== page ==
Published on June 26th, 2017 | by Tory Favro


Get Even Review

Get Even Review Tory Favro

Summary: Get Even is going to be a surprise hit title!


Surprisingly good!

Get Even is a game that you will need to wrap your head around. It is simply a mind bender, and I thoroughly enjoyed it. You play the role of Cole, a man with a shady past who is thrust into a nightmarish situation where he wakes up in front of an asylum with little to no memory of what has taken place beforehand. The game starts interestingly enough with Cole having to find a girl in a building with a bomb strapped to her. It’s a nice introduction to the basics of the game, and somewhat mastering the control system. The bomb detonates (spoiler!) and the game starts proper, four years into the future with Cole waking up in front of previously mentioned asylum.

A mysterious figure/s alert you to the fact that they are going to help you retrieve your lost memories, and that you asked them to help you. Sounds creepy? Well it is.

If you have ever played a Silent Hill game, this will give you an idea of the visual treat that awaits you. It has a grainly washed kind of look, sounds technical I know but it suits the mood entirely. There is gorgeous detail everywhere you look, and best of all little things that you do not expect happen when you least expect it. An example earlier in the game was when I passed one of those horrid monkey toys with cymbals sitting on a chair. I did not touch or interact with it, but when I had to go back there later in the game it had toppled off, yet no one had been there. I must admit I spent about five minutes searching to see who might have toppled it off – no one was there.

Cole is a rough and ready kind of bloke, the voice acting utterly cements the gritty feel to the game. Throughout the title, it warns you that your actions will have consequences, so be sure before you do certain things to objects or people that if you can find out or think ahead what it may entail for Cole before you do it, it is worth checking out.

The game wants you to learn how to play it. I found that frustrating initially as you are walking around with a smart phone of some type but it does have quite a few functions that assist during the game. Obviously it’s not a standard piece of kit; it can pick up heat signatures, search for clues or forensic evidence to name but a few of thing things it can do. Swapping from that to a weapon involves a simple button push however I was not spoon fed this information; I had to play with the controller and pay attention.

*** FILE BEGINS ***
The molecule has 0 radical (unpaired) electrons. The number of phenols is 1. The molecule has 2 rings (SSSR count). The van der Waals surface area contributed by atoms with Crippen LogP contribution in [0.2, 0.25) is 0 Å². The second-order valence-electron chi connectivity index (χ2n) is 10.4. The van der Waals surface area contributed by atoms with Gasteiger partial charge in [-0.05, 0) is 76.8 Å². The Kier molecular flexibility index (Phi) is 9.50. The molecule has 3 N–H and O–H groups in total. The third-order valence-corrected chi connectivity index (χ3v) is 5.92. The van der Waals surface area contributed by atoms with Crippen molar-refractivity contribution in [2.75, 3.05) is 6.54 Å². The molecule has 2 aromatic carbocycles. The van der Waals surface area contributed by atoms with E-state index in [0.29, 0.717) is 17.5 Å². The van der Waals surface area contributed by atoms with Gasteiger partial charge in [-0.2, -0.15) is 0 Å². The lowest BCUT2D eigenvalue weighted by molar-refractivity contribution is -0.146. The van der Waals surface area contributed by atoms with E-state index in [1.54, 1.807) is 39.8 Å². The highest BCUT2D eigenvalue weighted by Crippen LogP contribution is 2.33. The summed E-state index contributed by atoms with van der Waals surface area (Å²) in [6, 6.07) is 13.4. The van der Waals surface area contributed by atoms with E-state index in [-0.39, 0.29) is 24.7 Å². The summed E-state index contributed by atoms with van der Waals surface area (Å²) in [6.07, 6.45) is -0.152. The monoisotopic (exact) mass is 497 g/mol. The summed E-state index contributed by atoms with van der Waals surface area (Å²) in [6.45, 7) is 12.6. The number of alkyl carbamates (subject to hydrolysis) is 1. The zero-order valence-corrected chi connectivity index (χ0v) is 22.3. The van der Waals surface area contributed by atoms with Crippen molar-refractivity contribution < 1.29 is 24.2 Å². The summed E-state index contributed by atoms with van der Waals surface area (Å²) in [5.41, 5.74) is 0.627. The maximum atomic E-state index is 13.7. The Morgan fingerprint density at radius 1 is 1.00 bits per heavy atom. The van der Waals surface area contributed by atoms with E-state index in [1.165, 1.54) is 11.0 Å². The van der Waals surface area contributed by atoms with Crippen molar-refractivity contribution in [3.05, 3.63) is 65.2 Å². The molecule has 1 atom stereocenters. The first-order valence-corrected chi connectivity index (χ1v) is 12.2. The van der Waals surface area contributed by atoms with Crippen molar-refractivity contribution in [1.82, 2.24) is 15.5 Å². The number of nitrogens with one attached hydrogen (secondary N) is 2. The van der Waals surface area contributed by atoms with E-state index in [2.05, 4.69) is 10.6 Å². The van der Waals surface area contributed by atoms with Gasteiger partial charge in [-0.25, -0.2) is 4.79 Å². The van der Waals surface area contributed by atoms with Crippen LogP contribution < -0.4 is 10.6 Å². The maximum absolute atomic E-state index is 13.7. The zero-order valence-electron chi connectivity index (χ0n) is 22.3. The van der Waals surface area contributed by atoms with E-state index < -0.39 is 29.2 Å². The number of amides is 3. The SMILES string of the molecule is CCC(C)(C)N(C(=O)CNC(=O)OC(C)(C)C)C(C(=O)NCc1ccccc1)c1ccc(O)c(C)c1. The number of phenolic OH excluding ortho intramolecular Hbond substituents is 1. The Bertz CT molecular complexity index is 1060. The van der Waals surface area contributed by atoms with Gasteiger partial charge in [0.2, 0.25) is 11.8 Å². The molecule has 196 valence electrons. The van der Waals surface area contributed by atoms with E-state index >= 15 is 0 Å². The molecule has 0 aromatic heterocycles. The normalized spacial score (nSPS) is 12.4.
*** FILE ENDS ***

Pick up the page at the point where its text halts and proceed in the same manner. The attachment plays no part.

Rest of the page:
A thing that I really enjoyed about the title was the lean function around corners. Many games no longer feature this, but it is well placed in this title, especially when the tension is high which is most of the time. The soundtrack is a joy to listen to, and one of the better ones I have heard for some time. The sense of dread and anticipation is ominous, due to the wonderful treatment of the audio in the title. Little pops and clicks make you jump at all the right times. In fact a strength of this game is just how little sound there is while you are playing. As soon as you hear something, you are immediately tense. It was awesome.

Ammunition conservation is a must. It is hard work to get past enemies and can prove to be a source of frustration. The ammo count on the HUD is neat and easy to read. Cole’s gun also has the ability to shoot around corners. It is probably the only part of the game that I found awkward. I know it was probably meant to be innovative but does not come across as such. With the lean function, I didn’t really find it a necessary innovation for the game. Combat is no laughing matter in this game so make sure you line em up as otherwise it’ll be a touch of death for you.

For those expecting this thriller to be in third person like others of it’s ilk, think again. Get Even is done entirely in first person, allowing you to feel like you are experiencing everything first hand. Yes you are Cole, but from this vantage point, it is happening to you and I found the level of immersion to be greater for this reason. The perspective is well done and even the use of the camera, which at first I thought would get in the way, is intuitively done and there are options to use it looking at the camera, or actually bringing the camera up to your face and using it that way. I must admit I felt jumpy doing it like that, expecting for bad stuff to happen whilst I was taking a picture or reading information.

The story behind Get Even is convoluted; don’t expect straight forward answers. Whilst not in the same vein, the story is as odd as Fargo or even Twin Peaks. If you cannot stand ambiguity then this tale might frustrate you, especially with the time shifting aspect of the game that Cole undertakes whilst finding the time he has lost. It is really well done however might lose some players who get frustrated.

Get Even is going to be a surprise hit title in my opinion. It just has that certain something to it. I do think it will be one of those sleeper hits that many will miss, but hopefully fans of the genre get behind it and spread the word. It certainly deserves it. A lot of thought has been put into the game to make it something memorable.


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